Within Tableau, there are multiple ways when it comes to filtering your data. The most intuitive way used by most Tableau users is with the filter shelf on the worksheet. Once Tableau basics are learned, it is fairly straightforward how to use the filters shelf. However, aside from filtering on the view, there is another form of filtering your data from the source. And that is called Data Source Filters. In this blog, I will introduce what data source filters are, show you how to set it up and explain why they are beneficial.
What are Data Source Filters?
As the name suggests, data source filters are filters that are applied to the data source directly. Ultimately restricting the amount of data that you will be working with in your worksheets from the start. They both work with live connections and extracts. As expected, the configuration of this is done in the Data Source tab. Below, I will show step-by-step of how it is configured.
Configuring Data Source Filters
For the example, I will be using the sample superstore data provided by Tableau Desktop. Once connected with your data source, you are greeted with the Data Source page below. The area to configure the data source filters are located in the top right corner of the view. It is a little hidden. Simply click “Add” to set your data source filters.
Afterwards, you will be greeted with a pop-up window where you can add, edit or remove data source filters. To add your first one, click “Add” again.
Once pressed OK, you will need to select a field to filter. You can only select one field per created filter. For this example, I am thinking of working only with data coming from the western region of the United States. Therefore, I will be selecting “Region” as my field.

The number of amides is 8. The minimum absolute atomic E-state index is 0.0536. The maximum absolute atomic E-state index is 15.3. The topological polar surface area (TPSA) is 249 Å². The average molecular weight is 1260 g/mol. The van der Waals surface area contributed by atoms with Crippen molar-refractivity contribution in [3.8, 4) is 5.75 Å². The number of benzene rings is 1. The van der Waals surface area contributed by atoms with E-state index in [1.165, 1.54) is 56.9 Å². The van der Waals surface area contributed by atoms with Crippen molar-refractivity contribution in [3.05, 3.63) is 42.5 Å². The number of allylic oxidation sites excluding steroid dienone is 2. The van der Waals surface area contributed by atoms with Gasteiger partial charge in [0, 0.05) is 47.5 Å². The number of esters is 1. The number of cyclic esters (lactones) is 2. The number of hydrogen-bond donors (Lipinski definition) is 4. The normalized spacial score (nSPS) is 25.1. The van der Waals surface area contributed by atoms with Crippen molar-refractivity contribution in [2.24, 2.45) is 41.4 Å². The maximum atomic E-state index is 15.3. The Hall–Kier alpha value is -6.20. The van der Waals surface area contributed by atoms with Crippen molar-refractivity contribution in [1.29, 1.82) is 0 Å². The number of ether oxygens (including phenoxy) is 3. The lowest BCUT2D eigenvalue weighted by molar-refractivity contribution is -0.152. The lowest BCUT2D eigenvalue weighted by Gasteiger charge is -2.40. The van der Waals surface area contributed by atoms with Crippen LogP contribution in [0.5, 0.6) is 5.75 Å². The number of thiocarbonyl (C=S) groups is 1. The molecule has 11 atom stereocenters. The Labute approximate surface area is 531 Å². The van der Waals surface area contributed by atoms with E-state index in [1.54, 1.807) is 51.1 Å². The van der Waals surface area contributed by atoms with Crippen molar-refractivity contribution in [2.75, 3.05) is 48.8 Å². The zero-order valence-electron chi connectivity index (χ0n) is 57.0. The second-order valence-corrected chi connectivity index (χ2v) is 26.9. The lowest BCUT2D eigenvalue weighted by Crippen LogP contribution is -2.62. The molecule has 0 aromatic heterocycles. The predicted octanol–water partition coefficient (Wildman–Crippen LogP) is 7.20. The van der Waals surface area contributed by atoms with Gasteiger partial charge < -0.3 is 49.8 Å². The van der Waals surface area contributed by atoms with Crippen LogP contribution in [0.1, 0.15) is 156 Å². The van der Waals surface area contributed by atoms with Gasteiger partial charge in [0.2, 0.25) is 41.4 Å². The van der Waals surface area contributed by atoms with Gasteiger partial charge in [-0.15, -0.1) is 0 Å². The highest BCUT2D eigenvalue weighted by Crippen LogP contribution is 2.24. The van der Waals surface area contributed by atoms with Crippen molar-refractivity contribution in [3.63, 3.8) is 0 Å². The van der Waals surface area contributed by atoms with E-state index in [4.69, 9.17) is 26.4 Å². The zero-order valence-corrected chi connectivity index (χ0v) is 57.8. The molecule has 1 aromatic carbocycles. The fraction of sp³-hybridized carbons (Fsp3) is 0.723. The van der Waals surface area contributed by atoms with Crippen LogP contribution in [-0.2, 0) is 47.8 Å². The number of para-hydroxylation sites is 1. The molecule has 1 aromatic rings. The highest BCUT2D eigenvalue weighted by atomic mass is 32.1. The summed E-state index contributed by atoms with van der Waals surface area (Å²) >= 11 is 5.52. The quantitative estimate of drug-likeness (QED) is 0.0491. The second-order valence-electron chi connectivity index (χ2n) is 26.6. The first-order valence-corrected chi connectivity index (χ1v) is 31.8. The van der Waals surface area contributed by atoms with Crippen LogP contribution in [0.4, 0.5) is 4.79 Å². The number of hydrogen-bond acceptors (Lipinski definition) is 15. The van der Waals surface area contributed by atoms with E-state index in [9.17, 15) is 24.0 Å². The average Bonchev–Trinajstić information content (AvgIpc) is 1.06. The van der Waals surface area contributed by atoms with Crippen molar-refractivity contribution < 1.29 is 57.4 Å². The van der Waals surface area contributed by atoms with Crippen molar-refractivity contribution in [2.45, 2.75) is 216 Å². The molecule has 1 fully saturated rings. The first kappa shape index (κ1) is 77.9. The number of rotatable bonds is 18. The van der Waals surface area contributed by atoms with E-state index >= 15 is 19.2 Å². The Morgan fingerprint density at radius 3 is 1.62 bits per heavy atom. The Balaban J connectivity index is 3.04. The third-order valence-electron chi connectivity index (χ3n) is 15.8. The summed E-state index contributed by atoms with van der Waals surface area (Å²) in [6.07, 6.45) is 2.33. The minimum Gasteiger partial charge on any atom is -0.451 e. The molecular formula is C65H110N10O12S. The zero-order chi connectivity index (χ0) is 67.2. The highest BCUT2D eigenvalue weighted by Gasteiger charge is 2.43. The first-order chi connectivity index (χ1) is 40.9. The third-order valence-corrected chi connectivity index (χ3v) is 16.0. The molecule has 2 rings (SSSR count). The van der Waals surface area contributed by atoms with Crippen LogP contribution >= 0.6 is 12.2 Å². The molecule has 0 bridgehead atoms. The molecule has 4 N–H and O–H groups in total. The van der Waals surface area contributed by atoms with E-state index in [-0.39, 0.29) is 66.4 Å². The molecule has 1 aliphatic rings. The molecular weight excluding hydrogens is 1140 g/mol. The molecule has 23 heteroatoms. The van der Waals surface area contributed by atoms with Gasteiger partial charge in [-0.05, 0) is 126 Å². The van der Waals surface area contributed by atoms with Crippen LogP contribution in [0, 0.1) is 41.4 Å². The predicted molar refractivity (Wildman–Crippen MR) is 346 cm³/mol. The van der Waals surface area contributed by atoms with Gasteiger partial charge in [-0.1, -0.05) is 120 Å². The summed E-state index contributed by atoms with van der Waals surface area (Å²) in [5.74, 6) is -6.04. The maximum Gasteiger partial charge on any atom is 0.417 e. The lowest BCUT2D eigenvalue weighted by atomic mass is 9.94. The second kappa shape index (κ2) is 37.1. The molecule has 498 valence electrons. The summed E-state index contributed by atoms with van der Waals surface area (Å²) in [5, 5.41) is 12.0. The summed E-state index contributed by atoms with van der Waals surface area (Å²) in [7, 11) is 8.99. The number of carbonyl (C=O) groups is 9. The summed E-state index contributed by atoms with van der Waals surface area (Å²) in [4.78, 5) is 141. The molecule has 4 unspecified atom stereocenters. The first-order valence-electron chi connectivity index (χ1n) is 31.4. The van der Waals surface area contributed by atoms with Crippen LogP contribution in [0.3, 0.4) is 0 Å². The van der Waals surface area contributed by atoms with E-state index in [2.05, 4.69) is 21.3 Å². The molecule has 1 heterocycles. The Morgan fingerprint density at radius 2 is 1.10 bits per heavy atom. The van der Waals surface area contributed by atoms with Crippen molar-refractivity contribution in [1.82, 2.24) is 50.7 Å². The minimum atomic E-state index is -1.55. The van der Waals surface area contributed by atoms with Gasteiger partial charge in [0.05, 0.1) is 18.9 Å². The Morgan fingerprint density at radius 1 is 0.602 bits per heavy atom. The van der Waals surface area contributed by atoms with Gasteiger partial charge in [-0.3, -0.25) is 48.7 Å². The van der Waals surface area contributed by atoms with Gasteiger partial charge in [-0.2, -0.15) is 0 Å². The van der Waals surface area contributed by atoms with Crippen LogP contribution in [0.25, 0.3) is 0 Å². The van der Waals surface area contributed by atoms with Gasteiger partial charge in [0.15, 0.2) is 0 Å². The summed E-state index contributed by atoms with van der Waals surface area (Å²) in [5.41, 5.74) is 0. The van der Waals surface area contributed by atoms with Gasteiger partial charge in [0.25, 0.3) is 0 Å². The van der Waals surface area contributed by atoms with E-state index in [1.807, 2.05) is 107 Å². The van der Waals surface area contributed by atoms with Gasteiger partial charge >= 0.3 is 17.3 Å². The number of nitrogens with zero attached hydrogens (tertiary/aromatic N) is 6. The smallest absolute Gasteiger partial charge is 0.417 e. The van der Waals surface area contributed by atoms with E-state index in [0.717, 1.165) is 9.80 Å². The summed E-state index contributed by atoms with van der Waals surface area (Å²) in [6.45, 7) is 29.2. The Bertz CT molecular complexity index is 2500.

The next step is to configure how the filter behaves. The new window will be the same as a conventional filter configured from worksheets, where filters can be applied with general, wildcard, condition or top configurations. Since I wanted to work with the western region, I will select West only under the General tab.
Once I configure what I want and press OK, I am returned to the window where I can see all data sources, this time there is a filter present in there. Depending on my scope for analysis, I can decide to add more filters from this view, remove or edit the existing ones.
To test if the filter works, I created a new sheet and put “Region” on the rows shelf. As it seems, it is working and I can start my analytics on the western region of the United States only.
Why are they useful?
You might ask what are the benefits to pushing the filters that you apply on the worksheet level back to the data source. There are multiple benefits for filtering your data this way:
- They can be beneficial for restricting data that users can access when the workbook or the data source is published. (Tableau Server)
- When working with large amounts of data, it is useful for defining relevant data to work with from the start. Allowing to work more efficiently.
- They are the second highest level of filter in Tableau’s order of operations. In most cases, they are implemented as subqueries, therefore they can be an effective way of creating a context without using context filters. Since context filters generate a temporary extract which can have its negative effect of performance.
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